It wouldn’t be a far stretch to claim that Madagascar is one of the world’s most unique places. Everything about it screams extraordinary – the landscapes are awe-inspiring, the reefs are vibrant, and the wildlife is wonderfully bizarre. Madagascar may sit a mere 310 miles from Africa, but ecologically speaking it couldn’t be more different. Over 88 million years ago, Madagascar split from the Indian subcontinent. As India started its northward drift, Madagascar settled along the southeastern coast Africa, where it can still be found today.
Madagascar has the perfect characteristics for developing incredibly weird flora and fauna. It’s the fourth largest island on earth offering diverse terrain for habitats, and its isolation has allowed for a very special type of evolution to occur: island biogeography. Biogeography is the study of where species live and how they came to live there. In the case of islands, biogeography often results in a very odd assemblage of animals that have evolved in isolation from the rest of the world. Normally plants and animals travel between regions, searching for more suitable habitat. On islands there is nowhere to go – they are trapped and must evolve to suit the habitat that’s available to them. Also, islands have finite amounts of resources, and those who can best evolve weird traits to compete for them will thrive. Every tiny niche in the ecosystem will be exploited, with species evolving to specialize in the strangest set of circumstances. Over time, weirder and weirder animals have evolved from the original ones stranded on Madagascar millions of years ago.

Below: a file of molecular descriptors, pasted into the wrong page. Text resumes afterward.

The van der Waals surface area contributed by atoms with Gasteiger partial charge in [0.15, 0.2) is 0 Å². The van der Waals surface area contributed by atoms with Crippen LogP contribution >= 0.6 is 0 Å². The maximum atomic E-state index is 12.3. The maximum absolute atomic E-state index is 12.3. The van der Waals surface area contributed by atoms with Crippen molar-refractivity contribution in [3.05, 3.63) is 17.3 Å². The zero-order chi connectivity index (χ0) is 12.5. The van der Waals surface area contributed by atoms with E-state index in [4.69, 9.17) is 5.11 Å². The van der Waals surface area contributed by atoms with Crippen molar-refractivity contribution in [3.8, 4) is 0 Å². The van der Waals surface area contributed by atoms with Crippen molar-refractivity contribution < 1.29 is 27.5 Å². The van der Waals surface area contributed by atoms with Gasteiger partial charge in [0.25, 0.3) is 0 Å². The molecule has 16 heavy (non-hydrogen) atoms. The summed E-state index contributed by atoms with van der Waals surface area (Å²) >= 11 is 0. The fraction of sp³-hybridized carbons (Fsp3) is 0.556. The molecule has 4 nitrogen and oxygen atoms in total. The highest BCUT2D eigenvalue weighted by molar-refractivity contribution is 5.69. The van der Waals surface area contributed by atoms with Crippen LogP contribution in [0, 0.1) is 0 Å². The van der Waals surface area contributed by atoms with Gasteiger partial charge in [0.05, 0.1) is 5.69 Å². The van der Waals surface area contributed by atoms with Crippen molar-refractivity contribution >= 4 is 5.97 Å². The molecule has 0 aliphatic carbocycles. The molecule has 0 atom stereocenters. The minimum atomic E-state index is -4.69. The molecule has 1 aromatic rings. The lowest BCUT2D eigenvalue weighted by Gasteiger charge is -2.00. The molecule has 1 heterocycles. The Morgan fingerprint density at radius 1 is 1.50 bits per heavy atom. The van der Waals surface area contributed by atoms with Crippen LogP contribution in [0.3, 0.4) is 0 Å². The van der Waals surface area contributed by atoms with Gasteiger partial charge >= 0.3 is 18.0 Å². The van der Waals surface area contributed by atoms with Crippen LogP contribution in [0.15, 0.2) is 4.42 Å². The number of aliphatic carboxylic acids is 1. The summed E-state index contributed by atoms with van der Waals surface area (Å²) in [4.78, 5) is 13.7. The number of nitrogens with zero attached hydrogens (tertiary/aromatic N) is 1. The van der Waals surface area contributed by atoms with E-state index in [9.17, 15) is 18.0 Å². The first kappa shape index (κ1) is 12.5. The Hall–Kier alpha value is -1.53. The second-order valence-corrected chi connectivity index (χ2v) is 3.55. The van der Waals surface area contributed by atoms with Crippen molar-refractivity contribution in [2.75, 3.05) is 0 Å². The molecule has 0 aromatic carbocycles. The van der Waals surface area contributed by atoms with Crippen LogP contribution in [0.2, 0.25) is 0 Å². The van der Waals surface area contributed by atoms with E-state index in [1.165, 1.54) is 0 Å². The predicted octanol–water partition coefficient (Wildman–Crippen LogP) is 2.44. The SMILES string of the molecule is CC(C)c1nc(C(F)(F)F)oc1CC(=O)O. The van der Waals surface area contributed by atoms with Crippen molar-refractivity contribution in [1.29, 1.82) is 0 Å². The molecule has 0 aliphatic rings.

Today Madagascar is covered by leaping lemurs, psychedelic chameleons, geckos that look like leaves, snakes with unicorn horns, mammals that look like a kangaroo mated with an otter, and insects that look straight out of a Dr. Seuss book. This island is bursting with a magic that has been perfected over eons – wonderful, weird, and perfect for adventurous travelers.